SOMETIME in September last year, I was part of a group of journalists from across the media divide that were invited to a welcome dinner for Kenneth Wetzel, who had just arrived to assume the post of public affairs officer at the United States embassy.
President Emmerson Mnangagwa had just announced his new ministers and their deputies and the conversation predictably moved to discuss the President’s picks.
A name that stood out for me was that of Energy Mutodi, the new Information deputy minister, not just because he would somewhat oversee the media sector in the country, but I was worried that he was prone to eccentricities and did not have the maturity for that ministry or any ministry for that matter.
Some of my colleagues thought he was a good pick and that he was educated.
I was not convinced and a year later, I am afraid those fears have been vindicated.
An acquaintance on Twitter recently posted that if you wanted to know what this government was thinking then you should follow Mutodi and not Mnangagwa’s elaborately polished and sometimes out of touch account.
Mutodi’s tweets are coarse, his mannerisms brash and he seems to think he can get away with anything and this I suspect is because he knows he can because he could be speaking the language of the people at the very top of the governance structure.
Just hours before the missing Zimbabwe Hospital Doctors’ Association acting president Peter Magombeyi was found, Mutodi tweeted that the doctor would soon return home and should sober up.
The timing of that tweet was quite interesting and any sceptic will surely assume that it was more than just a mere coincidence.
Just recently, in typical Mutodi-foot-in-mouth style, he tweeted that someone should rather look for a place at Midlands State University (MSU) rather than the University of Cape Town (UCT), ostensibly because the South African university was better than the local one in terms of quality.
He said his interlocutor had a low IQ and MSU would be a better fit.
Surely it should be considered heresy for a government official to slander national institutions in favour of foreign ones in such a manner.
Instead, Mutodi and his ilk should be telling us how they intend to improve local institutions instead of speaking down on them.
It is not as if he was praising UCT, but rather he was mocking MSU.
This is the quality of deputy ministers we have, who preach patriotism by day and by night they mock the very institutions that they should be building.
Mutodi is quite an educated fellow, with a PhD, a master’s and an undergraduate degree, but he is the clearest example that being educated does not necessarily mean being wise.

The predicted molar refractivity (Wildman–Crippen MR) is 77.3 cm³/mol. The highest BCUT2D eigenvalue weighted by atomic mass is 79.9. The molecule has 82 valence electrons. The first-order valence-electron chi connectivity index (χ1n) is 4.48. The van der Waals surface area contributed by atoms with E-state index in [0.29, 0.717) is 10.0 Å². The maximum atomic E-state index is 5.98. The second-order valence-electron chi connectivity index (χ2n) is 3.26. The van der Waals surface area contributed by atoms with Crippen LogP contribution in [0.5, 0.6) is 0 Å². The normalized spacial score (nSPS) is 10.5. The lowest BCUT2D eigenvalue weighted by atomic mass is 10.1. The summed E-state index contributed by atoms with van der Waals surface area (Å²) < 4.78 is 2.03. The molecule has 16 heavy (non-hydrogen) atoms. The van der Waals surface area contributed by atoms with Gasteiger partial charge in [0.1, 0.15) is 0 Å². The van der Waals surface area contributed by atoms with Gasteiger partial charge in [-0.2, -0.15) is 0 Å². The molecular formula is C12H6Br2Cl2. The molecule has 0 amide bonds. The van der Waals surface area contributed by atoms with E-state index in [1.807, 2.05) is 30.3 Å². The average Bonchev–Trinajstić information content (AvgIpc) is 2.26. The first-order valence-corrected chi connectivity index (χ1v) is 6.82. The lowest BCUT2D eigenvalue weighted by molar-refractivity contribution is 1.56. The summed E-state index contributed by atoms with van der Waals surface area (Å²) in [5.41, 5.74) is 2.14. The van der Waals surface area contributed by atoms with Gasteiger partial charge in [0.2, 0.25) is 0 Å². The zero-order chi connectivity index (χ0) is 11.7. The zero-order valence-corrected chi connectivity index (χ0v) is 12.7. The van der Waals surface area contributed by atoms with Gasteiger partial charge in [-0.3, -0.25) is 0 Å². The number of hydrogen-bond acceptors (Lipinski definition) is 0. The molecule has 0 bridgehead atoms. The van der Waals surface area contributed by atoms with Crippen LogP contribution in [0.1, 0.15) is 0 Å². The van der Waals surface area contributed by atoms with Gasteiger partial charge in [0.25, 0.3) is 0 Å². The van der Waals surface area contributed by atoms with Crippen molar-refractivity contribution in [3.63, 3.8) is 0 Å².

The deputy minister shows that his bookish education does not mean that he is clever.
As if that is not enough, Mutodi also seemed to mock the Ndebele by insinuating that they are refugees in Zimbabwe.
On Tuesday, he aimed a low blow at Economic Freedom Front leader, Julius Malema, after the South African opposition politician visited the widow of former President Robert Mugabe, Grace.
In the most unedifying way, Mutodi insinuated that Malema was eyeing an affair with Grace, because she was now a widow and was very rich.
The Zimbabwean government may not like what Malema has to say, but there is certainly a way to say it rather than this shallow and crass manner.
Zimbabwe certainly needs better government officials than this.
In addition to his crassness, Mutodi had the most embarrassing fight with his colleagues at the Information ministry – the minister Monica Mutsvangwa and the permanent secretary, Ndavaningi Mangwana – a sure sign that he is someone who is difficult to work with and quite confident to wash his dirty linen in public.
Mangwana has not covered himself in glory during his short stint at the ministry, but next to Mutodi he looks like an accomplished bureaucrat.
I have no idea why Mnangagwa sees it fit to keep Mutodi in that position unless it’s for one specific reason – he is a blunt instrument used to metaphorically bludgeon opponents, while those at the top can get away with plausible deniability.
Mutodi’s continued stay at the Information ministry is an indictment on Mnangagwa, as it shows that this is the type of people that he would rather surround himself with.
For the one year that he has been in office, I doubt Mutodi can tell us what he has achieved except picking fights with nearly everyone, including the media because he just feels he has to run his mouth at every given opportunity without putting much thought to it.
It was different when he was not in government, when he was probably just a court jester, telling us how former Vice-President Joice Mujuru was plotting to kill Mugabe using juju or when he was arrested in August 2018 for insinuating that a coup would unseat the late former President.
He could get away with it when he said former Health minister David Parirenyatwa had poisoned Mnangagwa.
That is because we did not take him seriously and we had no need to. But now he is a government minister, a microcosm of Mnangagwa’s government and if he continues with this tomfoolery then nobody will take this administration seriously.
It is time he grew up from being an attention seeker and a clown and become more measured and mature as is befitting someone of his stature – a legislator and a deputy minister.
Nqaba Matshazi is AMH’s head of digital. He writes in his personal capacity. Feedback: email@example.com. Twitter:@nqabamatshazi